Because the commit point log contains a record of the commit, the transaction is considered committed even though some participating nodes may still be only in the prepared state and the transaction not yet actually committed at these nodes. In the same way, a distributed transaction is considered not committed if the commit has not been logged at the commit point site.
Every database server must be assigned a commit point strength. If a database server is referenced in a distributed transaction, the value of its commit point strength determines which role it plays in the two-phase commit. Specifically, the commit point strength determines whether a given node is the commit point site in the distributed transaction and thus commits before all of the other nodes. This value is specified using the initialization parameter
COMMIT_POINT_STRENGTH. This section explains how the database determines the commit point site.
Of the nodes directly referenced by the global coordinator, the database selects the node with the highest commit point strength as the commit point site.
The initially-selected node determines if any of the nodes from which it has to obtain information for this transaction has a higher commit point strength.
Either the node with the highest commit point strength directly referenced in the transaction or one of its servers with a higher commit point strength becomes the commit point site.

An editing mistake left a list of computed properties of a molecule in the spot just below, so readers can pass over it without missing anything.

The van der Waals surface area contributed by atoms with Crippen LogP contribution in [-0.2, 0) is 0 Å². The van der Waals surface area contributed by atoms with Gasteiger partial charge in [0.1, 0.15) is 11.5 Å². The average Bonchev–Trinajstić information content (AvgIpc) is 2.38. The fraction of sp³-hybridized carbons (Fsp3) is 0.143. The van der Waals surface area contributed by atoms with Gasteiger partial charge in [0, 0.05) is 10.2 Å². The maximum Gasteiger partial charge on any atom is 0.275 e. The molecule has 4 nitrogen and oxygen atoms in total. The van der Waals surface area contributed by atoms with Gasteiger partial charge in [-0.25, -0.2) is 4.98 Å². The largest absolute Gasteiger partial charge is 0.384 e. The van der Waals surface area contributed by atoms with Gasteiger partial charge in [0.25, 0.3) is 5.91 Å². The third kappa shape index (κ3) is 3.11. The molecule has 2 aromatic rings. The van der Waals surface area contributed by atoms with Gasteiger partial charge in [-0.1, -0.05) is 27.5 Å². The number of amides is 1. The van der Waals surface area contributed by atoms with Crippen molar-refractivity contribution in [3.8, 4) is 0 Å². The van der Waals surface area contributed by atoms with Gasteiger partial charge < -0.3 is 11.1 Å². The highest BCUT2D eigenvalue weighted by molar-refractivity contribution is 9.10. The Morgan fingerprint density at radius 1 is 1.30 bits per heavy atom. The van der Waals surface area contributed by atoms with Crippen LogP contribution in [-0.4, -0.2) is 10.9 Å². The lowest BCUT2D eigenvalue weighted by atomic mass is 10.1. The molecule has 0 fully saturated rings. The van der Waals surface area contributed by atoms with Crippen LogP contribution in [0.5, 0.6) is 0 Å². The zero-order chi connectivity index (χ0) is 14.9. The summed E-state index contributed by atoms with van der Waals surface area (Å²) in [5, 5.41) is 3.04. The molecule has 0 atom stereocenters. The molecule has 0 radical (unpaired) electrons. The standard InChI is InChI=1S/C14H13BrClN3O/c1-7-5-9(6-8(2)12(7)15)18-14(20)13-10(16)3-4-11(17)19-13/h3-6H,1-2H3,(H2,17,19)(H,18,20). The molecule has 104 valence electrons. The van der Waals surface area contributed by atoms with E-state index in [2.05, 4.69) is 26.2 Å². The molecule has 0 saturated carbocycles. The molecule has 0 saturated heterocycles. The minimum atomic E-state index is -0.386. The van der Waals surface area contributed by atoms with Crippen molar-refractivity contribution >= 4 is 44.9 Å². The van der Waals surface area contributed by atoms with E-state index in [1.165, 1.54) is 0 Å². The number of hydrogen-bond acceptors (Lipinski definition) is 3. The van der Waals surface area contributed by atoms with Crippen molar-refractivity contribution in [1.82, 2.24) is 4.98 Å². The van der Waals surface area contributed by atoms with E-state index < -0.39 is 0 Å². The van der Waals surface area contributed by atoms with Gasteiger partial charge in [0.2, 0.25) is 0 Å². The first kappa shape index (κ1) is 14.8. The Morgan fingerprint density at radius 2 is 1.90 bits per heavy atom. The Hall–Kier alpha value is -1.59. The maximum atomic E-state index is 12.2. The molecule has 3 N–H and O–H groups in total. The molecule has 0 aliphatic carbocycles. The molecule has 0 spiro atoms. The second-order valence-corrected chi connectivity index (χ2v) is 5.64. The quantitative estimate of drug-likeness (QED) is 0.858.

After the final commit point site has been determined, the global coordinator sends prepare responses to all nodes participating in the transaction.
Figure 34-4 shows in a sample session tree the commit point strengths of each node (in parentheses) and shows the node chosen as the commit point site:
A read-only node cannot be the commit point site.
If multiple nodes directly referenced by the global coordinator have the same commit point strength, then the database designates one of these as the commit point site.
If a distributed transaction ends with a rollback, then the prepare and commit phases are not needed. Consequently, the database never determines a commit point site. Instead, the global coordinator sends a
ROLLBACK statement to all nodes and ends the processing of the distributed transaction.
As Figure 34-4 illustrates, the commit point site and the global coordinator can be different nodes of the session tree. The commit point strength of each node is communicated to the coordinators when the initial connections are made. The coordinators retain the commit point strengths of each node they are in direct communication with so that commit point sites can be efficiently selected during two-phase commits. Therefore, it is not necessary for the commit point strength to be exchanged between a coordinator and a node each time a commit occurs.